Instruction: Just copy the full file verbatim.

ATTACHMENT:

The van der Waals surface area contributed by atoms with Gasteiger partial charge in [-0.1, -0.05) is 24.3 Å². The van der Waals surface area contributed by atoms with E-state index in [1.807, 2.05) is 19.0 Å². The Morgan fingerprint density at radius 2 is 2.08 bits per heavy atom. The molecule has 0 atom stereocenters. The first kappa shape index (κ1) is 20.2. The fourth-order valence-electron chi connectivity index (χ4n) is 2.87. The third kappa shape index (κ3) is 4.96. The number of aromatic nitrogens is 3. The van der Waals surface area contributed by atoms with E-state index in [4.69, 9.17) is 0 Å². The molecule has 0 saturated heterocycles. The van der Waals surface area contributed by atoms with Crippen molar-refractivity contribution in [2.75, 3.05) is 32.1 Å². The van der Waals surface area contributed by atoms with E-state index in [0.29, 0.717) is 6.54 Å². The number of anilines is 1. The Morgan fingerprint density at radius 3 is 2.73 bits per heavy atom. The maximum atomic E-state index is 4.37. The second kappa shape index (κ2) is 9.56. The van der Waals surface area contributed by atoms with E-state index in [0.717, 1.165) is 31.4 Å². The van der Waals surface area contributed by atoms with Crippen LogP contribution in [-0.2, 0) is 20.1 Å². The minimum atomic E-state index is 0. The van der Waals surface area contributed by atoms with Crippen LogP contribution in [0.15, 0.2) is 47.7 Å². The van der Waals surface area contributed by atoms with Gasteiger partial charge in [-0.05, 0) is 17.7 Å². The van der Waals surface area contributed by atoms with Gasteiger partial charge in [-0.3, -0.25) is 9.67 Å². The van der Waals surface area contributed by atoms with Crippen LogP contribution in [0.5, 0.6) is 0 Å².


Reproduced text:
The van der Waals surface area contributed by atoms with Gasteiger partial charge in [-0.1, -0.05) is 24.3 Å². The van der Waals surface area contributed by atoms with E-state index in [1.807, 2.05) is 19.0 Å². The Morgan fingerprint density at radius 2 is 2.08 bits per heavy atom. The molecule has 0 atom stereocenters. The first kappa shape index (κ1) is 20.2. The fourth-order valence-electron chi connectivity index (χ4n) is 2.87. The third kappa shape index (κ3) is 4.96. The number of aromatic nitrogens is 3. The van der Waals surface area contributed by atoms with E-state index in [4.69, 9.17) is 0 Å². The molecule has 0 saturated heterocycles. The van der Waals surface area contributed by atoms with Crippen molar-refractivity contribution in [2.75, 3.05) is 32.1 Å². The van der Waals surface area contributed by atoms with E-state index in [0.29, 0.717) is 6.54 Å². The number of anilines is 1. The Morgan fingerprint density at radius 3 is 2.73 bits per heavy atom. The maximum atomic E-state index is 4.37. The second kappa shape index (κ2) is 9.56. The van der Waals surface area contributed by atoms with E-state index in [0.717, 1.165) is 31.4 Å². The van der Waals surface area contributed by atoms with Crippen LogP contribution in [-0.2, 0) is 20.1 Å². The minimum atomic E-state index is 0. The van der Waals surface area contributed by atoms with Crippen LogP contribution in [0.15, 0.2) is 47.7 Å². The van der Waals surface area contributed by atoms with Gasteiger partial charge in [-0.05, 0) is 17.7 Å². The van der Waals surface area contributed by atoms with Gasteiger partial charge in [-0.3, -0.25) is 9.67 Å². The van der Waals surface area contributed by atoms with Crippen LogP contribution in [0.5, 0.6) is 0 Å².